How to Remove a Radiator for Decorating

When you're decorating a room in your home, you want the wall finish to be consistent everywhere. It's tricky trying to paint behind a radiator when it's fixed to the wall and almost impossible to get wallpaper fixed evenly when a radiator is in place. For the best end result, you need to remove it so that you have a clear and empty wall to work with. Removing a radiator from a wall for decorating can be done with a little effort and some simple tools.

Turn off your central heating system. Allow time for the water in the pipes to cool down before removing the radiator.

Spread old sheets or towels on the floor, underneath the radiator and especially underneath the valves at either end of the radiator. Turn the control valve on one end of the radiator to the "Off" position. Move to the other end of the radiator and carefully remove the plastic cover from the lock shield valve.

Use a spanner to slowly turn the lock shield valve clockwise. Remember to count the number of turns you make. When you replace the radiator after decorating, you need to apply the same number of counterclockwise turns in order to reset the radiator to its original position, ensuring the normal flow isn't disrupted.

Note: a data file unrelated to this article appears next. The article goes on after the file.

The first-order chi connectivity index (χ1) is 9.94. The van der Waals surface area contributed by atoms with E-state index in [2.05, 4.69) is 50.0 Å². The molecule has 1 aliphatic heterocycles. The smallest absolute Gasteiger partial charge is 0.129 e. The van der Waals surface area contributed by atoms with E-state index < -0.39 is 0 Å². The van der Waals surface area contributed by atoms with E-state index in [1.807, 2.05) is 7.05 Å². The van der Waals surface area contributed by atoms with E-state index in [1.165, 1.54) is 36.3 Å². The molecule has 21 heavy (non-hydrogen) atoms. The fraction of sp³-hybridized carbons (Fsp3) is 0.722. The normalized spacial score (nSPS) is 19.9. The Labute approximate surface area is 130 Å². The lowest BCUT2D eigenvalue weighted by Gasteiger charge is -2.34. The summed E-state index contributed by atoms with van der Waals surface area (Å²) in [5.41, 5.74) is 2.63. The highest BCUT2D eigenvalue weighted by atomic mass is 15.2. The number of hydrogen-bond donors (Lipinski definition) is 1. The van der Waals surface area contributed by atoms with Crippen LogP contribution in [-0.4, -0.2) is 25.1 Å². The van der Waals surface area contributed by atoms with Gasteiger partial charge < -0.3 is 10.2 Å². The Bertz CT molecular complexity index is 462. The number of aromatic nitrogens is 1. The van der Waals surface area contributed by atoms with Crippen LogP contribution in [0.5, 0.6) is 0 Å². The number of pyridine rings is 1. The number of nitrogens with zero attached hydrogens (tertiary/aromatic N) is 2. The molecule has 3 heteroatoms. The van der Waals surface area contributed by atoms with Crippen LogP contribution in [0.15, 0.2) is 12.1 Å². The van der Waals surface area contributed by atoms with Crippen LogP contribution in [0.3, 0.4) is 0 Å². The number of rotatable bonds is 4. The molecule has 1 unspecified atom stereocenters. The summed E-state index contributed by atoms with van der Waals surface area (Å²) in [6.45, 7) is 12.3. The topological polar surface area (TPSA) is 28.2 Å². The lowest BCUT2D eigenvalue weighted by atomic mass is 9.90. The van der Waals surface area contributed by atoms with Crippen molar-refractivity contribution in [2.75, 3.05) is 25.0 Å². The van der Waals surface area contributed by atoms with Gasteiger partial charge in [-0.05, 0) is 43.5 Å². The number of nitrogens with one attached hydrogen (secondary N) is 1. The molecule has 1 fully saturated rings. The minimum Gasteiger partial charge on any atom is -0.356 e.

Place a bowl under the control valve and use the spanners to loosen the nut on the control valve. Use one spanner to hold the valve and the other to loosen it. Insert a radiator key into the air vent, which is usually at the top corner of the radiator, and turn it. Water will start to flow out of the control valve so have the bowl handy.

Return to the lock shield valve and use your two spanners to repeat the technique from Step 4 to loosen the valve. A lot of water may come out so empty the bowl into a bucket. When the water stops running out, the radiator can be removed from the wall.

Lift the radiator with the assistance of a friend. Place it on the sheeting to avoid getting any last drips of water on the floor. Unscrew the brackets from the wall and keep them in a safe place for later reuse.


Accidental water leaks are a common hazard of radiator removal. Always be fully prepared before starting to remove the radiator.

Things You'll Need

  • Old sheets or towels
  • Screwdriver
  • Radiator key
  • Spanners (2)
  • Bucket
  • Bowl


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About the Author

Rachel Newcombe has been a full-time freelance writer since 2000, specializing in health, parenting, property/interiors, lifestyle and travel. She's the author of “Skin Cancer and Sun Safety: The Essential Guide” and won the online journalism award in the 2004 Medical Journalism Awards. She has a Bachelor of Science in psychology from the Open University.